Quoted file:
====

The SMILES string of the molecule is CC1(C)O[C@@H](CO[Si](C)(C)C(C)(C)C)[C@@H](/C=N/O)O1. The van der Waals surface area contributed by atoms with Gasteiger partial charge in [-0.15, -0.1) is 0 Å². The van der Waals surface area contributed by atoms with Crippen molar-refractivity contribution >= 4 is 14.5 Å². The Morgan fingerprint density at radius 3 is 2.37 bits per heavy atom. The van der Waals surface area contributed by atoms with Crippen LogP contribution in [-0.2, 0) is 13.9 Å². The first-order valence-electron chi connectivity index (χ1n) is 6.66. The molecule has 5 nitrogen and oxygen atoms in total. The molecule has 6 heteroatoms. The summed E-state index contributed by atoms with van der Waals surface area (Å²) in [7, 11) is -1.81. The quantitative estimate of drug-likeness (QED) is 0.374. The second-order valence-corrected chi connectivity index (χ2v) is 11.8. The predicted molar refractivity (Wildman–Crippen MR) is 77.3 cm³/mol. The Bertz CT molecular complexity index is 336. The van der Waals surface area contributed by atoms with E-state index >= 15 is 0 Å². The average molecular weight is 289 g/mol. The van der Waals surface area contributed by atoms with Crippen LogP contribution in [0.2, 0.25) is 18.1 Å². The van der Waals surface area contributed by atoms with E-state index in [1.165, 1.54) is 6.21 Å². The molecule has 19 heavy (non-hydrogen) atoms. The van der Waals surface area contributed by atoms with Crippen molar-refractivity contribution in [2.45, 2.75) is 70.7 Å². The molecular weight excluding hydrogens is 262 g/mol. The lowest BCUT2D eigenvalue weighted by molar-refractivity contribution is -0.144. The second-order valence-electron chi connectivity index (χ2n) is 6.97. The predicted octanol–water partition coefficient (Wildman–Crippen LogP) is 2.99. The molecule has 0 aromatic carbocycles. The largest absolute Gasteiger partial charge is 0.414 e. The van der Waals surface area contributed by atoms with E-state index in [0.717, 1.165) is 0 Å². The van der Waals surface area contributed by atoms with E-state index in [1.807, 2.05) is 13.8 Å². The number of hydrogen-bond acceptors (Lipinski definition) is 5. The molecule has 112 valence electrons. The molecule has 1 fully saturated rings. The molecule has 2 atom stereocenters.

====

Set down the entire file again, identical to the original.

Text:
The SMILES string of the molecule is CC1(C)O[C@@H](CO[Si](C)(C)C(C)(C)C)[C@@H](/C=N/O)O1. The van der Waals surface area contributed by atoms with Gasteiger partial charge in [-0.15, -0.1) is 0 Å². The van der Waals surface area contributed by atoms with Crippen molar-refractivity contribution >= 4 is 14.5 Å². The Morgan fingerprint density at radius 3 is 2.37 bits per heavy atom. The van der Waals surface area contributed by atoms with Crippen LogP contribution in [-0.2, 0) is 13.9 Å². The first-order valence-electron chi connectivity index (χ1n) is 6.66. The molecule has 5 nitrogen and oxygen atoms in total. The molecule has 6 heteroatoms. The summed E-state index contributed by atoms with van der Waals surface area (Å²) in [7, 11) is -1.81. The quantitative estimate of drug-likeness (QED) is 0.374. The second-order valence-corrected chi connectivity index (χ2v) is 11.8. The predicted molar refractivity (Wildman–Crippen MR) is 77.3 cm³/mol. The Bertz CT molecular complexity index is 336. The van der Waals surface area contributed by atoms with E-state index >= 15 is 0 Å². The average molecular weight is 289 g/mol. The van der Waals surface area contributed by atoms with Crippen LogP contribution in [0.2, 0.25) is 18.1 Å². The van der Waals surface area contributed by atoms with E-state index in [1.165, 1.54) is 6.21 Å². The molecule has 19 heavy (non-hydrogen) atoms. The van der Waals surface area contributed by atoms with Crippen molar-refractivity contribution in [2.45, 2.75) is 70.7 Å². The molecular weight excluding hydrogens is 262 g/mol. The lowest BCUT2D eigenvalue weighted by molar-refractivity contribution is -0.144. The second-order valence-electron chi connectivity index (χ2n) is 6.97. The predicted octanol–water partition coefficient (Wildman–Crippen LogP) is 2.99. The molecule has 0 aromatic carbocycles. The largest absolute Gasteiger partial charge is 0.414 e. The van der Waals surface area contributed by atoms with E-state index in [0.717, 1.165) is 0 Å². The van der Waals surface area contributed by atoms with E-state index in [1.807, 2.05) is 13.8 Å². The number of hydrogen-bond acceptors (Lipinski definition) is 5. The molecule has 112 valence electrons. The molecule has 1 fully saturated rings. The molecule has 2 atom stereocenters.